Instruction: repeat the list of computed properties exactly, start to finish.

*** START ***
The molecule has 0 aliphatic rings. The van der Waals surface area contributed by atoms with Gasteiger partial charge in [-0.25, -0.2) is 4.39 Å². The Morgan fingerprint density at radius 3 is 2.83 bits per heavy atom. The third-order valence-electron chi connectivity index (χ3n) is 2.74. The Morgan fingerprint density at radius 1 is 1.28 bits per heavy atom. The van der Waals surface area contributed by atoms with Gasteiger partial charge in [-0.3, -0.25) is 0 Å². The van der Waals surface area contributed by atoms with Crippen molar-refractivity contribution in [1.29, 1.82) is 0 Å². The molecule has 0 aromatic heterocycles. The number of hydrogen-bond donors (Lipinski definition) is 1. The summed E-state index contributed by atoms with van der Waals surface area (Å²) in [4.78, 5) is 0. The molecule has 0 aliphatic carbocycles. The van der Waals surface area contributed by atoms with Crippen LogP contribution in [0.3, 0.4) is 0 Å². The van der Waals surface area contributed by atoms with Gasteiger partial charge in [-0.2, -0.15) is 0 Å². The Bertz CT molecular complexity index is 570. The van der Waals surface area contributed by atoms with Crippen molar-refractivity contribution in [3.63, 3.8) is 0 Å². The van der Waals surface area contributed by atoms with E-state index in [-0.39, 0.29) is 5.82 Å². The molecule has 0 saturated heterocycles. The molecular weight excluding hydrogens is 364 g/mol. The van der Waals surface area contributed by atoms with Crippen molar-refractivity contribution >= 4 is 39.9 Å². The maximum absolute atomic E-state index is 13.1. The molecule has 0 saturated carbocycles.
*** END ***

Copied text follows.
The molecule has 0 aliphatic rings. The van der Waals surface area contributed by atoms with Gasteiger partial charge in [-0.25, -0.2) is 4.39 Å². The Morgan fingerprint density at radius 3 is 2.83 bits per heavy atom. The third-order valence-electron chi connectivity index (χ3n) is 2.74. The Morgan fingerprint density at radius 1 is 1.28 bits per heavy atom. The van der Waals surface area contributed by atoms with Gasteiger partial charge in [-0.3, -0.25) is 0 Å². The van der Waals surface area contributed by atoms with Crippen molar-refractivity contribution in [1.29, 1.82) is 0 Å². The molecule has 0 aromatic heterocycles. The number of hydrogen-bond donors (Lipinski definition) is 1. The summed E-state index contributed by atoms with van der Waals surface area (Å²) in [4.78, 5) is 0. The molecule has 0 aliphatic carbocycles. The van der Waals surface area contributed by atoms with Crippen LogP contribution in [0.3, 0.4) is 0 Å². The van der Waals surface area contributed by atoms with Gasteiger partial charge in [-0.2, -0.15) is 0 Å². The Bertz CT molecular complexity index is 570. The van der Waals surface area contributed by atoms with Crippen molar-refractivity contribution in [3.63, 3.8) is 0 Å². The van der Waals surface area contributed by atoms with E-state index in [-0.39, 0.29) is 5.82 Å². The molecule has 0 saturated heterocycles. The molecular weight excluding hydrogens is 364 g/mol. The van der Waals surface area contributed by atoms with Crippen molar-refractivity contribution >= 4 is 39.9 Å². The maximum absolute atomic E-state index is 13.1. The molecule has 0 saturated carbocycles.